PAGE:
DETROIT (Reuters) - Detroit's emergency manager, Kevin Orr, on Thursday said in testimony before a U.S. bankruptcy court that he wants the city to exit bankruptcy by October 15, just weeks after his 18-month term as state-appointed emergency manager is scheduled to end.
The city's Chapter 9 bankruptcy case, the biggest in U.S. history, was filed in July 2013 amid high hopes expressed by the Kevin Orr that the bankruptcy would speed along. Instead, the case has largely limped along as scores of city creditors objected to pension cuts and other critical proposals.
At Thursday's hearing, attorneys for a bond insurer, bondholders and the city's retired workers grilled Orr about a $85 million proposed payment to UBS AGand Merrill Lynch Capital Services to terminate soured swaps that were used to hedge interest rate risk on Detroit's pension debt.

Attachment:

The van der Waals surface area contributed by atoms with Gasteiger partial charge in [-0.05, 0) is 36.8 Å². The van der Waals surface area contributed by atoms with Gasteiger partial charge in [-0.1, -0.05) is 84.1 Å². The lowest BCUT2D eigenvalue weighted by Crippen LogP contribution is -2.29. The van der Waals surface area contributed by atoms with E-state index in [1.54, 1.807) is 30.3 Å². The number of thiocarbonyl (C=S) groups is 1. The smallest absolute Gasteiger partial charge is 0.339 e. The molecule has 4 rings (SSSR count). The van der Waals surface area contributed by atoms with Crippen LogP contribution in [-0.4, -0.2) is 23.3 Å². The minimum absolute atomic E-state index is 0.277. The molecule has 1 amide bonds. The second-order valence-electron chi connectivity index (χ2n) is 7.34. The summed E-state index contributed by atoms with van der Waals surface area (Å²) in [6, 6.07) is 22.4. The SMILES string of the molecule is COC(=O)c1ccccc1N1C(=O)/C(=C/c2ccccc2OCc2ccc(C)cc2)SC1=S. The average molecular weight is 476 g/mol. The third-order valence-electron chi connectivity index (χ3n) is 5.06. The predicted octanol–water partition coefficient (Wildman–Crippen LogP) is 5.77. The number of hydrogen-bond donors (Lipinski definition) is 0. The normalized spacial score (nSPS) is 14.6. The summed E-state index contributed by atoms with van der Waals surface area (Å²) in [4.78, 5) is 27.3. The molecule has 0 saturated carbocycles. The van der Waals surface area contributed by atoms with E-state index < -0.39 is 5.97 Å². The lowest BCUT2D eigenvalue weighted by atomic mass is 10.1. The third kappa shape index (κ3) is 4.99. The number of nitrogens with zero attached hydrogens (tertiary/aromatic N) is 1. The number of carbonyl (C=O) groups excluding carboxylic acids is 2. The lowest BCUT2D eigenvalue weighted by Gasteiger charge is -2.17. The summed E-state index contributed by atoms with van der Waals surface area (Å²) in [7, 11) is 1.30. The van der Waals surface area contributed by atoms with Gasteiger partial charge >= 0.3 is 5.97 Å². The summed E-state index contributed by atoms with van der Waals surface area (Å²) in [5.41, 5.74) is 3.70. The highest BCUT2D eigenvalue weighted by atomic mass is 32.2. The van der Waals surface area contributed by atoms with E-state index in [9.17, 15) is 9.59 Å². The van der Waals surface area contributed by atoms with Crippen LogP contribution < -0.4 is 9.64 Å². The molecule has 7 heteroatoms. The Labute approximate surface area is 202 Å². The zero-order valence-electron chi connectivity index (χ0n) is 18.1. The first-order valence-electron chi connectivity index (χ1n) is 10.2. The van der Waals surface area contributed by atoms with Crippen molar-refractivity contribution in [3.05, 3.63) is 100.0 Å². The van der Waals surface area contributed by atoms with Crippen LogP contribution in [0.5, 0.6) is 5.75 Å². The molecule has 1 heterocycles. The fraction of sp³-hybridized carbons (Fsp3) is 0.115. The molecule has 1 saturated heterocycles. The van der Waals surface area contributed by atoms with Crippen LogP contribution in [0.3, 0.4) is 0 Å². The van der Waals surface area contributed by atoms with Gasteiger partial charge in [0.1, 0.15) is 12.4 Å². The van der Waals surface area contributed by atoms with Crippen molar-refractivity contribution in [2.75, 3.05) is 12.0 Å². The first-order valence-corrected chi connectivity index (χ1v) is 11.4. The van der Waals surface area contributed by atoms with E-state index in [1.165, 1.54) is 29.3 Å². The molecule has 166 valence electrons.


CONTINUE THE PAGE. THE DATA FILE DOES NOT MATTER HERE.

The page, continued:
Objections to the deal included concerns the two investment banks would fare better than Detroit's other creditors and that the city should instead pursue litigation against the banks.
Orr testified that resolving the swaps was in the best interest of the city as opposed to the cost of challenging the swap agreements in court.
"It was significant. It could be millions of dollars a month," Orr said.
Objecting creditors are also worried that the banks' intention to support Orr's proposed debt adjustment plan could be used to force the plan on them.
Judge Steven Rhodes, who is overseeing the bankruptcy, rejected, as too costly, two previous proposed swap settlements that carried bigger price tags.
Late on Wednesday, Rhodes issued his third revision of a schedule to confirm Detroit's plan to deal with its $18 billion of debt and other obligations. The revision extends some key filing dates ahead of a trial on the plan that would start on July 16.
(Reporting By Cherie Curry in Detroit; additional reporting by Karen Pierog in Chicago; Editing by Steve Orlofsky)